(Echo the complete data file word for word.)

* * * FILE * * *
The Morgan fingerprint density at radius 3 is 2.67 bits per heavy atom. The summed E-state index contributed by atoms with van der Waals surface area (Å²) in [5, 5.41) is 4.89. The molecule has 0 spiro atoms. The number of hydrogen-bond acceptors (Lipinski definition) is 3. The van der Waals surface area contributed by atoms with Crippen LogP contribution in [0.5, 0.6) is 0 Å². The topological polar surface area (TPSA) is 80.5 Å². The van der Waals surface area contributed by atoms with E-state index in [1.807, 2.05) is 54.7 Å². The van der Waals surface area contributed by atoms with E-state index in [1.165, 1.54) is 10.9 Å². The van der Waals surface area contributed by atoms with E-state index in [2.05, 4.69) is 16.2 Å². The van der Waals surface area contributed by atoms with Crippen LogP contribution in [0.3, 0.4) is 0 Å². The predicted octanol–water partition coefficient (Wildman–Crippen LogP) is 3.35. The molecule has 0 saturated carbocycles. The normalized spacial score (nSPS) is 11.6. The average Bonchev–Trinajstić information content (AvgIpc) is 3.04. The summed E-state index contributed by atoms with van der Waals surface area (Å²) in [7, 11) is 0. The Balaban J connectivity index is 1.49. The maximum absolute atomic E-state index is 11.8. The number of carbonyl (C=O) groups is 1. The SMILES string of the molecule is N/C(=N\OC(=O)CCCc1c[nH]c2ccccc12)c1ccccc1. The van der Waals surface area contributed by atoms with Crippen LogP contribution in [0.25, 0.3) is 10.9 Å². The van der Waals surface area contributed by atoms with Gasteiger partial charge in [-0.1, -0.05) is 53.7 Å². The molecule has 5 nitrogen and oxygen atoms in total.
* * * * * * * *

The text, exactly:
The Morgan fingerprint density at radius 3 is 2.67 bits per heavy atom. The summed E-state index contributed by atoms with van der Waals surface area (Å²) in [5, 5.41) is 4.89. The molecule has 0 spiro atoms. The number of hydrogen-bond acceptors (Lipinski definition) is 3. The van der Waals surface area contributed by atoms with Crippen LogP contribution in [0.5, 0.6) is 0 Å². The topological polar surface area (TPSA) is 80.5 Å². The van der Waals surface area contributed by atoms with E-state index in [1.807, 2.05) is 54.7 Å². The van der Waals surface area contributed by atoms with E-state index in [1.165, 1.54) is 10.9 Å². The van der Waals surface area contributed by atoms with E-state index in [2.05, 4.69) is 16.2 Å². The van der Waals surface area contributed by atoms with Crippen LogP contribution in [0.3, 0.4) is 0 Å². The predicted octanol–water partition coefficient (Wildman–Crippen LogP) is 3.35. The molecule has 0 saturated carbocycles. The normalized spacial score (nSPS) is 11.6. The average Bonchev–Trinajstić information content (AvgIpc) is 3.04. The summed E-state index contributed by atoms with van der Waals surface area (Å²) in [7, 11) is 0. The Balaban J connectivity index is 1.49. The maximum absolute atomic E-state index is 11.8. The number of carbonyl (C=O) groups is 1. The SMILES string of the molecule is N/C(=N\OC(=O)CCCc1c[nH]c2ccccc12)c1ccccc1. The van der Waals surface area contributed by atoms with Crippen LogP contribution in [0.25, 0.3) is 10.9 Å². The van der Waals surface area contributed by atoms with Gasteiger partial charge in [-0.1, -0.05) is 53.7 Å². The molecule has 5 nitrogen and oxygen atoms in total.